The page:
Club Executives & Directors
President
Co-President Elect
Co President Elect
Past President
Vice President
Secretary
Treasurer
Sergeant at Arms
Audio Visual
Speaker Books
Bulletin Publisher
Esteemed Fine Master
Club Photographer
Club Foundation Chair
Assistant Treasurer
 
Interested in Membership?
Contact Membership Chair
Dick Norfolk
at 858-248-6453
for more information
 
Welcome and Thank You for Visiting Us
 
Welcome to the Rancho Bernardo Rotary Club!    
 
Doug Dawson President 2018-19
People become Rotarians for all kinds of reasons. But the overwhelming reason they stay is that Rotary makes a difference in their lives and their impact in the world. Not only do Rotarians have a great time at meetings, hear inspiring speakers, and make lifelong friendships, but our friendships become deep and our connections to the community stronger.  We gain skills that help us in jobs, in dealing with other people, and give us the confidence to explore area of service we never imagined.
 
The Rotary Club of Rancho Bernardo has several hallmarks.  One of the most important is our commitment to youth.  Our youth activities include college scholarships, Rotary programs such as Model UN, Four-Way Speech Contest, Rotary Youth Leadership Award camp, Interact Club at Del Norte High School and Rancho Bernardo High School, symphony training for international and local students at MusicCamp, and support for the Miss Rancho Bernardo programs.  We distribute dictionaries and thesauri to third graders in several Poway Unified schools, and books to the Bernardo Heights Middle School library.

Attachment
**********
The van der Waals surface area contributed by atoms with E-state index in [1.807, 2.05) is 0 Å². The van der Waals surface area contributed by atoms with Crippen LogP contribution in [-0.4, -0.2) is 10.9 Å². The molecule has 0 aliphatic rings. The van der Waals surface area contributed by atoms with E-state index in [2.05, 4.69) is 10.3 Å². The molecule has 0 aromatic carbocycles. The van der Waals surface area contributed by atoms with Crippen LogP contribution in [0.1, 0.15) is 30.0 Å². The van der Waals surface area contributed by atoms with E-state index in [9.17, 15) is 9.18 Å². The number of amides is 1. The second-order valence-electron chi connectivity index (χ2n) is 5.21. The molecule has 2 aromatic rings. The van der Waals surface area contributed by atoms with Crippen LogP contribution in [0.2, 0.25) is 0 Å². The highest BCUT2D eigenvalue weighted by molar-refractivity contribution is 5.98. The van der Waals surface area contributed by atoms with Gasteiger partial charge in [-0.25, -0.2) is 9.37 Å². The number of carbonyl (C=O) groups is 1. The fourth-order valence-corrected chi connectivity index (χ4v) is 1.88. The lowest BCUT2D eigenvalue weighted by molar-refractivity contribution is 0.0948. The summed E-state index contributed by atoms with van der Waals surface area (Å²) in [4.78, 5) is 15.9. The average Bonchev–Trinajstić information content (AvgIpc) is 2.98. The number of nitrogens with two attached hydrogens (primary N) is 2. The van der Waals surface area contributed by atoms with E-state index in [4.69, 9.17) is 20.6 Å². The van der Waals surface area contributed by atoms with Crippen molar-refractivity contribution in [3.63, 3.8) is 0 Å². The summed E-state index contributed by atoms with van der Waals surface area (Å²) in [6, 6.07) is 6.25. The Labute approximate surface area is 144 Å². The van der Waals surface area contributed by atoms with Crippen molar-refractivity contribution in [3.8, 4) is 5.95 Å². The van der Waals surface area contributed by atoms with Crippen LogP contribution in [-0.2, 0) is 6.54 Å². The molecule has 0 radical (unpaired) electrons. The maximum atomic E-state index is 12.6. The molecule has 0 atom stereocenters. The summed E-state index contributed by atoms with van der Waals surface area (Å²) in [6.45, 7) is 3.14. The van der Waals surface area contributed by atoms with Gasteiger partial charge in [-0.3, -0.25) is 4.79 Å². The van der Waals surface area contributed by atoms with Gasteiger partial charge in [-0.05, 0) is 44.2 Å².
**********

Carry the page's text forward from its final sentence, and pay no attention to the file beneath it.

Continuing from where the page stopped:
Our community activities span far and wide.  These include: serving meals at Ronald McDonald House, adopting Families in December, Veterans Village Stand Down in July, collecting/serving food for Interfaith Community Services, supporting the Ed Brown Senior Center, granting AAUW Tech Trek Scholarships for 8th grade students, distributing food for Friends of Vista Hill, donating to Gently Hugged, aiding the Tender Loving Canine service dog program, and many others.  See our related website Rancho Bernardo Rotary Foundation, for other organizations our members support.  
 
Our Club’s International programs have expanded this year. We facilitate donations to the Kumiai Nation in Northern Mexico through a fellow Rotary club in Tijuana. We contribute handsomely to disaster relief efforts whenever tragedies like last year’s hurricanes occur. And, of course we heartily support Rotary International’s efforts to eradicate polio throughout the world. This project is the ultimate in serving humanity and will continue to be a priority until the job is done. Rotary partners with the Bill and Melinda Gates Foundation, the World Health Organization and others to ensure this goal becomes a reality.
 
This year is the 55th year since our club’s founding and we’re still going strong.  Come and join us for a meeting to learn more about us.   We meet for lunch every Thursday at 11:45 am at the Bernardo Heights Country Club in Rancho Bernardo.  On the second Thursday of the month we switch to a 5:30 dinner meeting at the same location. We hope you will join us for a meal. Meetings are both fun and interesting